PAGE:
The room, which he refrained from calling a cell despite the overwhelming similarities it displayed to one, was black. There were no shadows, as shadows would have indicated at least a dull greyness, that somewhere the edge of darkness was infiltrated by the smallest glow. It was simply black, the sort of emptiness that sucked at the back of his eyes as they tried to pick out a shape or form in the space with him. He could barely make out his own hand waving just before his nose though; there were no windows, only the occasional slither of light under the door from the passing of a Lumos. After a while that became enough, however, as though the gloom itself hungered after the brief infiltration and clung onto it, engulfing it into the very air so that the blackness could take shape. Snape hadn’t minded the dark at first; being surrounded by its perpetual presence had at least seemed preferable to a room filled with the constant glare of light. His eyes had adjusted slowly, and whilst anything beyond the vaguest tinge of colour was impossible, the outlines of his new abode were now as clear and sharp as they would have been in the highest tower of Hogwarts at midday. But as time dragged onwards it had taken on a malicious edge that couldn’t be satisfied. It brushed the back of his neck whilst he slept as the hairs prickled unnervingly, his eyes snapping open as his hand rose to protect against a hidden enemy. It crawled under his skin, tiny fingers pinching and stroking even as he tried to claw them off and rip them out. And the blackness slowly closed around him, trapping him, squeezing against him, pushing out the air and holding it ransom to his growing unease.

This was what he had given up Hogwarts for.

He was fed, most probably by a House Elf, as the portions were too generous and too pleasant, as far as the word could be stretched in these circumstances, to have been produced by anything but a creature to whom the idea of intentionally inflicting substandard service of any sort was horrifying. It had been disconcerting in the first few days, the muffled pop as the food appeared before him, stifling the whispers of his newly released imagination as he blindly forced himself to swallow what he couldn’t see and identify. He had expected poison, hideously aware of those he himself had created, or something noxiously inedible. But the water was clean and fresh, if a little sparse, and the bland meals nourishing enough to keep the worst of the hunger at bay.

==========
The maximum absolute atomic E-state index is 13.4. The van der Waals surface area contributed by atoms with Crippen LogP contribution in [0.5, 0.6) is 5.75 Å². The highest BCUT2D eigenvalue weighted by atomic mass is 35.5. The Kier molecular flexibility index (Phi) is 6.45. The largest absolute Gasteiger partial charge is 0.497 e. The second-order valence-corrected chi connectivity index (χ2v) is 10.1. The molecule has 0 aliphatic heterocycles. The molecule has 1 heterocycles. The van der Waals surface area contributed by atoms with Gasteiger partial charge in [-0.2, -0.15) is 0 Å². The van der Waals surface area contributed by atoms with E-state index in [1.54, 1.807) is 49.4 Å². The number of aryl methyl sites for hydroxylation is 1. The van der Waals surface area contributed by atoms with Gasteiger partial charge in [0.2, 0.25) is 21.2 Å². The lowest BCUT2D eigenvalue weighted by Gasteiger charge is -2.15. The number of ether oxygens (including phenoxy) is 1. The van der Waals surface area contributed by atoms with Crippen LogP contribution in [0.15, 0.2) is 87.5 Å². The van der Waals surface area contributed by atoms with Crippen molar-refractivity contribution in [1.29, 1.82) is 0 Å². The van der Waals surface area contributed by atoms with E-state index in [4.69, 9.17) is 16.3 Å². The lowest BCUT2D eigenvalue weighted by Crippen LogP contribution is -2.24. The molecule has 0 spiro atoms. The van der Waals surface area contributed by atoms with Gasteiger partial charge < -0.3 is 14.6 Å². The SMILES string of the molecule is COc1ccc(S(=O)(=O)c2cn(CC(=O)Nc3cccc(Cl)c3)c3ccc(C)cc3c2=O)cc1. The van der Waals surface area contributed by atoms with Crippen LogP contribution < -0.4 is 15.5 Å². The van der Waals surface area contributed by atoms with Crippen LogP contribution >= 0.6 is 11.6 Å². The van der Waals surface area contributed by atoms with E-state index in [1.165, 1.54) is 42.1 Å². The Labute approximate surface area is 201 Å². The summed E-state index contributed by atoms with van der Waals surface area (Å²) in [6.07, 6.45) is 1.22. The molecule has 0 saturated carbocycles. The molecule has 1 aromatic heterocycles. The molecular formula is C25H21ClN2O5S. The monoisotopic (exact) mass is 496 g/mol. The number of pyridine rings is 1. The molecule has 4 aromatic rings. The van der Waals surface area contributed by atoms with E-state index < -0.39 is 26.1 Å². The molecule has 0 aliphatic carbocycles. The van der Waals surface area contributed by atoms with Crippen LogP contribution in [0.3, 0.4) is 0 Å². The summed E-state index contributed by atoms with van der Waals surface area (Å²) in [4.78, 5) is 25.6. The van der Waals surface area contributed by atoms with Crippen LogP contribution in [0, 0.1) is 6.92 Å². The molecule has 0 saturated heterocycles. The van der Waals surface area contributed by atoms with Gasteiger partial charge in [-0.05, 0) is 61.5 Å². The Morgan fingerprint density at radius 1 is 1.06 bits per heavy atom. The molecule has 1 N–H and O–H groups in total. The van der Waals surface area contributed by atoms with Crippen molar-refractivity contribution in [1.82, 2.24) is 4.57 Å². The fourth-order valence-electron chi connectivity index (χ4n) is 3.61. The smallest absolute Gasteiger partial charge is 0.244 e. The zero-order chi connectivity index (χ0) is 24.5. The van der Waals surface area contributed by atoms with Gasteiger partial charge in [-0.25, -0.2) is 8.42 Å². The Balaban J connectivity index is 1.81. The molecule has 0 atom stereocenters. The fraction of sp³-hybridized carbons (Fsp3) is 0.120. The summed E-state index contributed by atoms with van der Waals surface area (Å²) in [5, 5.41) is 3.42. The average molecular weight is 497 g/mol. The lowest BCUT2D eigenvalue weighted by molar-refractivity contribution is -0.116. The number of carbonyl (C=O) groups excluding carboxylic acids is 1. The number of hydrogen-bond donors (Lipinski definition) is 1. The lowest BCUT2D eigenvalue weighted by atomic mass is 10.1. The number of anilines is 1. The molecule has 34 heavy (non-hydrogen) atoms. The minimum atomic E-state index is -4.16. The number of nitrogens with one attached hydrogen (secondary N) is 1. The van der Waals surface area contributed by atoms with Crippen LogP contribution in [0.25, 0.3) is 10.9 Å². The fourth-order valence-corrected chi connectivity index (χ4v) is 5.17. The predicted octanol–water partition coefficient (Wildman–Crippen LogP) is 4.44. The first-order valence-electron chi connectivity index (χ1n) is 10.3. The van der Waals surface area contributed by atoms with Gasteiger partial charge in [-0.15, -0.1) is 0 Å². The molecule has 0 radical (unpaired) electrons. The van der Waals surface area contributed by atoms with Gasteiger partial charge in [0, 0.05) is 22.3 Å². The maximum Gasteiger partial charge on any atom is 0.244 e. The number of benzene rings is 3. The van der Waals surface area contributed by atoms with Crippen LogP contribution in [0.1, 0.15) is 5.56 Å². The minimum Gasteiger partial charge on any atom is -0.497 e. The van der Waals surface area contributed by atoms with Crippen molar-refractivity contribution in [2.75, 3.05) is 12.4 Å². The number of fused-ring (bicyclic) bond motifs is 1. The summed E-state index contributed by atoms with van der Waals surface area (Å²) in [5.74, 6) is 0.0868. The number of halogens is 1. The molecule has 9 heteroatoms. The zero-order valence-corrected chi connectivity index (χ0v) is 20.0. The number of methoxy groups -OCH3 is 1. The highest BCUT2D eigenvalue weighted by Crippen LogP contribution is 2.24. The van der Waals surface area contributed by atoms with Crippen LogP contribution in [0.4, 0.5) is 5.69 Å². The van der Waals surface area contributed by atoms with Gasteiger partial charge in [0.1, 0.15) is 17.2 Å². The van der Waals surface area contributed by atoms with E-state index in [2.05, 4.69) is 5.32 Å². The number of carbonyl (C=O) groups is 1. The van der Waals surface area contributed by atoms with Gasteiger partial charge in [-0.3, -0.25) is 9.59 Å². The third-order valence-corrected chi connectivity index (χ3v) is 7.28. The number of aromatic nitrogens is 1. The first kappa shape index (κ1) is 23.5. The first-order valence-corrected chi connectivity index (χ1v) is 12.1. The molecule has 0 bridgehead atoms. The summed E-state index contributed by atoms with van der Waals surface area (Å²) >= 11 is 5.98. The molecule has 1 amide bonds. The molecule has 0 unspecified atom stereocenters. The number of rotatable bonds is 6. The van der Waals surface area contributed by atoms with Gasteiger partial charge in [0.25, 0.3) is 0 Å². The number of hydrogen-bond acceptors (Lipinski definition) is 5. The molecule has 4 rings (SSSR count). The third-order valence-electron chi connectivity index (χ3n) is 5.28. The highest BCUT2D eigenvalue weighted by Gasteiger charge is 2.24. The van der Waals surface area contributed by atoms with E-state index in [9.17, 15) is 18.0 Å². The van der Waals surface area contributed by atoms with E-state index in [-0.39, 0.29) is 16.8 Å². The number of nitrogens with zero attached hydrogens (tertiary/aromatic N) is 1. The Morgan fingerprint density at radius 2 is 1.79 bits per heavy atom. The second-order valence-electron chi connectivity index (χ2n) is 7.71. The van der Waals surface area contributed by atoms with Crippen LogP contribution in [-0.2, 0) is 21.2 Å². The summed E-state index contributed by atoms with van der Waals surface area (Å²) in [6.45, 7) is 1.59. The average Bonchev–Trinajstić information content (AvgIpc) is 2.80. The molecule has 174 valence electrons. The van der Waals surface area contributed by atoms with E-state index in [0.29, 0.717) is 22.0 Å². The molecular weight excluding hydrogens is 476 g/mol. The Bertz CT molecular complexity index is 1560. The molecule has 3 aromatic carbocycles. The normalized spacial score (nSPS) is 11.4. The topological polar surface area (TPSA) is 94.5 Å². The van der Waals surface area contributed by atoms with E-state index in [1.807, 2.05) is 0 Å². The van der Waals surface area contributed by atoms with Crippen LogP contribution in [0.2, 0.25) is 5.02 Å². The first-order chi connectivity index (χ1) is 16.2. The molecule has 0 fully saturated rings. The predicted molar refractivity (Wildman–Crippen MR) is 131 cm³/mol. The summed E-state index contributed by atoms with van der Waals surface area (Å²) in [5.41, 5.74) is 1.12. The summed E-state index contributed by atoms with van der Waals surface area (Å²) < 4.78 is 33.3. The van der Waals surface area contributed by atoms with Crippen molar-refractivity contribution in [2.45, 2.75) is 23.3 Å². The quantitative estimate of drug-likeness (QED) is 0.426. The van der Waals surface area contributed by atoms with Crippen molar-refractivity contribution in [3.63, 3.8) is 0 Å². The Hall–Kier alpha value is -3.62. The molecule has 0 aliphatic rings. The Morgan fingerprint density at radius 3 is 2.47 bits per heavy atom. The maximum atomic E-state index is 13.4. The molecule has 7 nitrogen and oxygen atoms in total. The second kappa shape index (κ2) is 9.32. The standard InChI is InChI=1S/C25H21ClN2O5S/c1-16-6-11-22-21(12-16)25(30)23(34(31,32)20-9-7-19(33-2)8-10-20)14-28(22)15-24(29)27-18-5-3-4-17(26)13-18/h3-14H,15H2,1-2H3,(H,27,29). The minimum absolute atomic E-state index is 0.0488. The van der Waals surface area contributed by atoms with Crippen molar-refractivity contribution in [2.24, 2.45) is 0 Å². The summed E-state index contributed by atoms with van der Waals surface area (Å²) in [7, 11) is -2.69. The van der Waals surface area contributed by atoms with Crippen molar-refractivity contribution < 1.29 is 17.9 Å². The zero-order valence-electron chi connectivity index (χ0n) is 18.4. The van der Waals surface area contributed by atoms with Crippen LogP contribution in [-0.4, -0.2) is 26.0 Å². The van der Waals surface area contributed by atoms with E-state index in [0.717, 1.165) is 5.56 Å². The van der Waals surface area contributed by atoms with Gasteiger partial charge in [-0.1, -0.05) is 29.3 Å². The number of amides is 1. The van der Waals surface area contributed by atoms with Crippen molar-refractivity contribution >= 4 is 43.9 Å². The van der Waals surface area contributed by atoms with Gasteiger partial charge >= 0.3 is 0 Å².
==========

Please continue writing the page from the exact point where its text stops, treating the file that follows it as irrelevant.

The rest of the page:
The only thing he couldn’t tolerate was the cold. It was numbing and all invasive, trickling down his spine and freezing his muscles, which seemed to constantly twitch painfully in the after effects of the Cruciatus he found himself so frequently writhing under. His hand, bones still shattered from the meeting, had never been healed, although nature and time were doing the best they could. And even if he couldn’t examine it himself, he could feel the damage every time he flexed, he could feel the itch as the bones knitted themselves together just to be torn apart again as he gasped and flailed on the tip of a nameless wand. Sleep was a rare blessing in which he wrapped the tattered remains of his teachers robes tightly round his aching ribs, cradling his hand gently. The light drowses he occasionally and unwillingly stumbled into were far from restful though, filled with troubled dreams that made the monotonous nothingness of his waking hours all the more appealing.